Each and every claim needs close attention, no matter how small. Below is a list of some
of the cases CDA has successfully participated in. To see a more extensive list, check out
our Litigation History PDF.
CDA was managing a claim on which both Prime Insurance Company (“Prime”) and Beazley Group (“Beazley”) were insurers. Beazley ignored CDA and Prime’s recommendations regarding the best defense strategy and they settled the claim for $6.5 million. Beazley then attempted to blame CDA and Prime for its poor decision and demanded that Prime and CDA repay them. Prime and CDA refused. Litigation ensued. Beazley’s efforts to forum-shop its claims were denied twice, with a Florida Court of Appeals affirming the district court’s ruling that Beazley’s actions against Prime and CDA were “wasteful.” Shortly thereafter, the Utah court granted Prime’s motion for full summary judgment, dismissing all of Beazley’s claims.
Plaintiff alleged that the insured’s trailer swerved into his lane, struck his vehicle which caused him to crash into the guardrail. Prior to trial, the plaintiff demanded $75,000 to settle the case. We did not make an offer. At trial, the evidence showed that the plaintiff did in-fact cause the accident. The jury came back with a defense verdict.
The plaintiff alleged that defendant’s employees breached the peace while they were attempting to repossess her vehicle. The trial judge granted insured’s motion for directed verdict on all counts, entering a judgment in favor of the defendant and against the plaintiff, and dismissing the lawsuit, with prejudice.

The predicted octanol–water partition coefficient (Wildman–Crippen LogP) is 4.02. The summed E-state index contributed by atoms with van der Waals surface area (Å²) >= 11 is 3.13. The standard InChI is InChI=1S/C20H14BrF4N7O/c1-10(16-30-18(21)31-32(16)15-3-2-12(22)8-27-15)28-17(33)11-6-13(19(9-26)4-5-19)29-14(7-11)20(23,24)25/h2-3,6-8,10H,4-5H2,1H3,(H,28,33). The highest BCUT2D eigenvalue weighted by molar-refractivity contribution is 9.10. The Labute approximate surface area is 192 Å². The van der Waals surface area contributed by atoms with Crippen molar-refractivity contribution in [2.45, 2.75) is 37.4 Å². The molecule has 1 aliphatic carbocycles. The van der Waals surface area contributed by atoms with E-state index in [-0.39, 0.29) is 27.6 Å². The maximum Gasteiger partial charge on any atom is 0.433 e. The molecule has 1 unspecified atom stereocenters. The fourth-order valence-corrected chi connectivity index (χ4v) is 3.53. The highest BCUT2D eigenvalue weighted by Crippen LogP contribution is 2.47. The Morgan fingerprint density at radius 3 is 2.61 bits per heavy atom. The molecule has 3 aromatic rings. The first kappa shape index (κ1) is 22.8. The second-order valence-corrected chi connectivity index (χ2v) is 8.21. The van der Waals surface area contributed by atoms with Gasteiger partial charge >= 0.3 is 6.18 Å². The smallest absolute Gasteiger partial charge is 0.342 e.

A backcountry skiing outfitter insured by Prime, Utah Mountain Adventures, Inc., was involved in an avalanche where one of the participants, Doug Green, was killed. CDA was able to immediately assist by mitigating media pressure and diffusing what may have otherwise been a public relations nightmare. With the Insured’s help, CDA was also able to reach out to the family of the deceased person and resolve the claim for $30,000 – the approximate cost of funeral and travel expenses – even though the family had hired representation that had previously demanded a payment of 10 times that amount.
The plaintiff had drowned while participating on a guided whitewater rafting trip offered by an insured. We defended our insured by arguing that the liability waiver form signed by the plaintiff barred his recovery. The court agreed with us and upheld the liability waiver. That determination was later upheld on appeal, creating new case law in California regarding the effectiveness of signed pre-accident liability waiver forms.